Television viewers experience problems with Freeview channels
- Credit: Archant
Television viewers across East Anglia have been left frustrated after experiencing problems with Freeview channels.
Residents in Ipswich, Clacton, Felixstowe, Brandon, Red Lodge and Colchester are among those to have reported issues such as poor signal and lack of Freeview television channels over the weekend.
The Down Detector website is showing significant outage issues across East Anglia and in the south east of England.
A tweet from RXTV Log, which covers the reception and distribution of Freeview, said: "Atmospheric conditions are leading to localised issues with the reception of Freeview, FM and DAB, especially in southern Britain."
Freeview is the United Kingdom's digital terrestrial television platform and is operated by DTV Services Ltd, a joint venture between the BBC, ITV, Channel 4, Sky and transmitter operator Arqiva.
Chris Bayfield, of Bayfields Digital Aerials from Wickham Market, said there is little viewers can do until weather conditions improve.
He said: "It's down to this high pressure weather front pulling in all sorts of interference from the continent, which is interfering with our reception on our channels over here.
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"There isn't a simple answer and until the weather subsides, the problems will continue.
"Everything transmitted now is data and that data is being corrupted, and the television can't then deliver the channels.
"People watching through Freesat or Sky won't be affected as the frequencies used are much higher.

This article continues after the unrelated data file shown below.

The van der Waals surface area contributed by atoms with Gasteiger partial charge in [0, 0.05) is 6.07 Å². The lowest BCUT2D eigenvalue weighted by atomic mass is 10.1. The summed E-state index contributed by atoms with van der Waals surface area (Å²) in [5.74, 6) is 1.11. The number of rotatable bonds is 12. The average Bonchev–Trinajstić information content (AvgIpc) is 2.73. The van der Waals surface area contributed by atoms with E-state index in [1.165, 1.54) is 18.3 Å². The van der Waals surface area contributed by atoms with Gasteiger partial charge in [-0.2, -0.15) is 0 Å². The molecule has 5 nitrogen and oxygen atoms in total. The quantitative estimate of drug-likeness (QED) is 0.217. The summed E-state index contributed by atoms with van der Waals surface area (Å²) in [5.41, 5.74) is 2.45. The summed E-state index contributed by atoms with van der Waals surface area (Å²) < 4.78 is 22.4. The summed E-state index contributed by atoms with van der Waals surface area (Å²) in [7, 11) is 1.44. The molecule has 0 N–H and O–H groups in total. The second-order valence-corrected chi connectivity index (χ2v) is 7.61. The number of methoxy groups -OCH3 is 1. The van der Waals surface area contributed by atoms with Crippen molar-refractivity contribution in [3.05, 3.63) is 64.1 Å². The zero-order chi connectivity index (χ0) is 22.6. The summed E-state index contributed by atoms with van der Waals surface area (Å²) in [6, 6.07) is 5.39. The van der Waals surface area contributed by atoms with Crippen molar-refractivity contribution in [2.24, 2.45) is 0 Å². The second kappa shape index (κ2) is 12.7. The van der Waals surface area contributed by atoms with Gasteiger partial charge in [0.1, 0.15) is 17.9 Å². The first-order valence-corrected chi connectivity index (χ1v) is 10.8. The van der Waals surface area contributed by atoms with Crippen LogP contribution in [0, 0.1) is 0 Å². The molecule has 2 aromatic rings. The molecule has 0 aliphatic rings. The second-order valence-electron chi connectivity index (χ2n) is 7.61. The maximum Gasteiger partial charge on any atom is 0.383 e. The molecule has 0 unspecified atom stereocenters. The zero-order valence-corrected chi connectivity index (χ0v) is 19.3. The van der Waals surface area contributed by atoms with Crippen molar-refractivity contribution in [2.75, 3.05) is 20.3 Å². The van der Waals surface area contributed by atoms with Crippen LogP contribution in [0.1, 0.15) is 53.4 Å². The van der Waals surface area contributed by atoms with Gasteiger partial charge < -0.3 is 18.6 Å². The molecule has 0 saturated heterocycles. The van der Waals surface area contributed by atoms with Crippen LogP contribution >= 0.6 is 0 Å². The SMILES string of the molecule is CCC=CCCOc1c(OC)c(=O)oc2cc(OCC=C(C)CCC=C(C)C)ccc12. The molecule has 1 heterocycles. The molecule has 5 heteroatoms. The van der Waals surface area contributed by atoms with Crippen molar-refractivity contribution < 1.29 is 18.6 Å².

"But people using Youview, BT TV, and TalkTalk are subject to the same interference."
A spokeswoman for Freeview said high pressure was causing issues with channels and the weather conditions may continue through the week.
She said: "Current high pressure weather conditions across the UK can cause picture break up or loss of channels for some viewers.
"At the moment, it looks as though these conditions may continue throughout the week. If you are affected please do not retune your TV, as reception will improve with the weather.
"Viewers experiencing difficulty can still watch live and on-demand TV through players such as BBC iPlayer & ITV Hub on an internet connected Freeview Play TV or one that has players available to view.
"Alternatively viewers can live stream shows via the Freeview mobile app."
How does the weather affect your TV signal?
There was a time when television stations sometimes displayed messages about interference due to the weather, and modern digital TV signals still face problems today.
It happens because the refractive index of air is affected by changes in temperature and/or moisture.
These contrasts - found near large areas of high pressure where changes between cool, moist, foggy air near the surface and warmer, drier air above the fog top - are also capable of altering how radio waves propagate.
Norwich-based forecasters Weatherquest said the signal is reflected by the temperature inversion, which in turn causes interference.
A spokesman for Weatherquest said: "TV signals are bouncing off the temperature inversion, which is the result of an area of high pressure currently affecting the UK.
"The inversion acts a bit like a mirror, 'reflecting' TV and radio signals and causing some interference."